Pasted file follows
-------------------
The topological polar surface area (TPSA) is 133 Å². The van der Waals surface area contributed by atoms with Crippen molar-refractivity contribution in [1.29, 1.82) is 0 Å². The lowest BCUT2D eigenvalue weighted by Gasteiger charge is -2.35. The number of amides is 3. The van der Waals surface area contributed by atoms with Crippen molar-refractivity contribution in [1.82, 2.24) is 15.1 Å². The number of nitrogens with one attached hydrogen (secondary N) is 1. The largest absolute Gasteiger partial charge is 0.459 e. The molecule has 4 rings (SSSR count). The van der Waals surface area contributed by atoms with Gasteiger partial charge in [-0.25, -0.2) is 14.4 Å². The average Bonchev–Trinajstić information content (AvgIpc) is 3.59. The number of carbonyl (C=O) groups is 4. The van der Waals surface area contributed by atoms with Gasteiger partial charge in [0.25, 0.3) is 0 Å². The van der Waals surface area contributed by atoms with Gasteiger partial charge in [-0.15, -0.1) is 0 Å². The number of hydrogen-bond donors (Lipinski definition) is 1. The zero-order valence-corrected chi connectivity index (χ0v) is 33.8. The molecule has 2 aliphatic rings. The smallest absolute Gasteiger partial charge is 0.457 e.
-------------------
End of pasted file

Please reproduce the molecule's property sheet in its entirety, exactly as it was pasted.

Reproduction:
The topological polar surface area (TPSA) is 133 Å². The van der Waals surface area contributed by atoms with Crippen molar-refractivity contribution in [1.29, 1.82) is 0 Å². The lowest BCUT2D eigenvalue weighted by Gasteiger charge is -2.35. The number of amides is 3. The van der Waals surface area contributed by atoms with Crippen molar-refractivity contribution in [1.82, 2.24) is 15.1 Å². The number of nitrogens with one attached hydrogen (secondary N) is 1. The largest absolute Gasteiger partial charge is 0.459 e. The molecule has 4 rings (SSSR count). The van der Waals surface area contributed by atoms with Gasteiger partial charge in [-0.25, -0.2) is 14.4 Å². The average Bonchev–Trinajstić information content (AvgIpc) is 3.59. The number of carbonyl (C=O) groups is 4. The van der Waals surface area contributed by atoms with Gasteiger partial charge in [0.25, 0.3) is 0 Å². The van der Waals surface area contributed by atoms with Gasteiger partial charge in [-0.15, -0.1) is 0 Å². The number of hydrogen-bond donors (Lipinski definition) is 1. The zero-order valence-corrected chi connectivity index (χ0v) is 33.8. The molecule has 2 aliphatic rings. The smallest absolute Gasteiger partial charge is 0.457 e.